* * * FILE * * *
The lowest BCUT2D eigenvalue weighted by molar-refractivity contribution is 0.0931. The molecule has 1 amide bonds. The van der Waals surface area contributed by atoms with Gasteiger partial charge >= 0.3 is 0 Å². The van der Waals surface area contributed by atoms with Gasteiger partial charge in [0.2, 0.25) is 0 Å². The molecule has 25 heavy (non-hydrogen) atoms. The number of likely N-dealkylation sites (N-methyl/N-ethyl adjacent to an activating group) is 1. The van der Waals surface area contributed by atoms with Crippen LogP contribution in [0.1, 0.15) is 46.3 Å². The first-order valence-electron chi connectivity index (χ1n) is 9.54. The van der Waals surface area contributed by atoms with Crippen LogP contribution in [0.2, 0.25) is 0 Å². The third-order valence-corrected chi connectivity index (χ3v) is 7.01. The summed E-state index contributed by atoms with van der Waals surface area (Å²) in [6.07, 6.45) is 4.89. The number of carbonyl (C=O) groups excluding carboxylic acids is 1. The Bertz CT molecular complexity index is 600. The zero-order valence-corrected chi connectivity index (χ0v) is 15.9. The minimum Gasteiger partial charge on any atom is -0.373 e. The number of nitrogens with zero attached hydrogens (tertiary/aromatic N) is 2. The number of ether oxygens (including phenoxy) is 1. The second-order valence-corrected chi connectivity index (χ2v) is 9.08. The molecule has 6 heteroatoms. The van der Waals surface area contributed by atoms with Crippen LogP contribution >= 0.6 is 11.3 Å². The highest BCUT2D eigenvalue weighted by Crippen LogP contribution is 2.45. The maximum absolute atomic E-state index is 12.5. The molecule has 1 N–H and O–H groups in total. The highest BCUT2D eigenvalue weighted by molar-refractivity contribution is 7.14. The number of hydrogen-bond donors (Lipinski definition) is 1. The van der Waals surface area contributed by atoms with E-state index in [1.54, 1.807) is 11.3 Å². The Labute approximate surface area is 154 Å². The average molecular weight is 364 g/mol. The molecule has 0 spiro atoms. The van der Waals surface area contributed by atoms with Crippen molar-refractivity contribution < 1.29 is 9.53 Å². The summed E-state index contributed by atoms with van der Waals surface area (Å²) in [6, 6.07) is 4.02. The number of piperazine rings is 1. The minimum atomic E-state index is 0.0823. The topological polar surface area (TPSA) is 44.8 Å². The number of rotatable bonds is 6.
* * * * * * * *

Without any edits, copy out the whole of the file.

The lowest BCUT2D eigenvalue weighted by molar-refractivity contribution is 0.0931. The molecule has 1 amide bonds. The van der Waals surface area contributed by atoms with Gasteiger partial charge >= 0.3 is 0 Å². The van der Waals surface area contributed by atoms with Gasteiger partial charge in [0.2, 0.25) is 0 Å². The molecule has 25 heavy (non-hydrogen) atoms. The number of likely N-dealkylation sites (N-methyl/N-ethyl adjacent to an activating group) is 1. The van der Waals surface area contributed by atoms with Crippen LogP contribution in [0.1, 0.15) is 46.3 Å². The first-order valence-electron chi connectivity index (χ1n) is 9.54. The van der Waals surface area contributed by atoms with Crippen LogP contribution in [0.2, 0.25) is 0 Å². The third-order valence-corrected chi connectivity index (χ3v) is 7.01. The summed E-state index contributed by atoms with van der Waals surface area (Å²) in [6.07, 6.45) is 4.89. The number of carbonyl (C=O) groups excluding carboxylic acids is 1. The Bertz CT molecular complexity index is 600. The zero-order valence-corrected chi connectivity index (χ0v) is 15.9. The minimum Gasteiger partial charge on any atom is -0.373 e. The number of nitrogens with zero attached hydrogens (tertiary/aromatic N) is 2. The number of ether oxygens (including phenoxy) is 1. The second-order valence-corrected chi connectivity index (χ2v) is 9.08. The molecule has 6 heteroatoms. The van der Waals surface area contributed by atoms with Crippen LogP contribution >= 0.6 is 11.3 Å². The highest BCUT2D eigenvalue weighted by Crippen LogP contribution is 2.45. The maximum absolute atomic E-state index is 12.5. The molecule has 1 N–H and O–H groups in total. The highest BCUT2D eigenvalue weighted by molar-refractivity contribution is 7.14. The number of hydrogen-bond donors (Lipinski definition) is 1. The van der Waals surface area contributed by atoms with E-state index in [1.54, 1.807) is 11.3 Å². The Labute approximate surface area is 154 Å². The average molecular weight is 364 g/mol. The molecule has 0 spiro atoms. The van der Waals surface area contributed by atoms with Crippen molar-refractivity contribution < 1.29 is 9.53 Å². The summed E-state index contributed by atoms with van der Waals surface area (Å²) in [6, 6.07) is 4.02. The number of piperazine rings is 1. The minimum atomic E-state index is 0.0823. The topological polar surface area (TPSA) is 44.8 Å². The number of rotatable bonds is 6.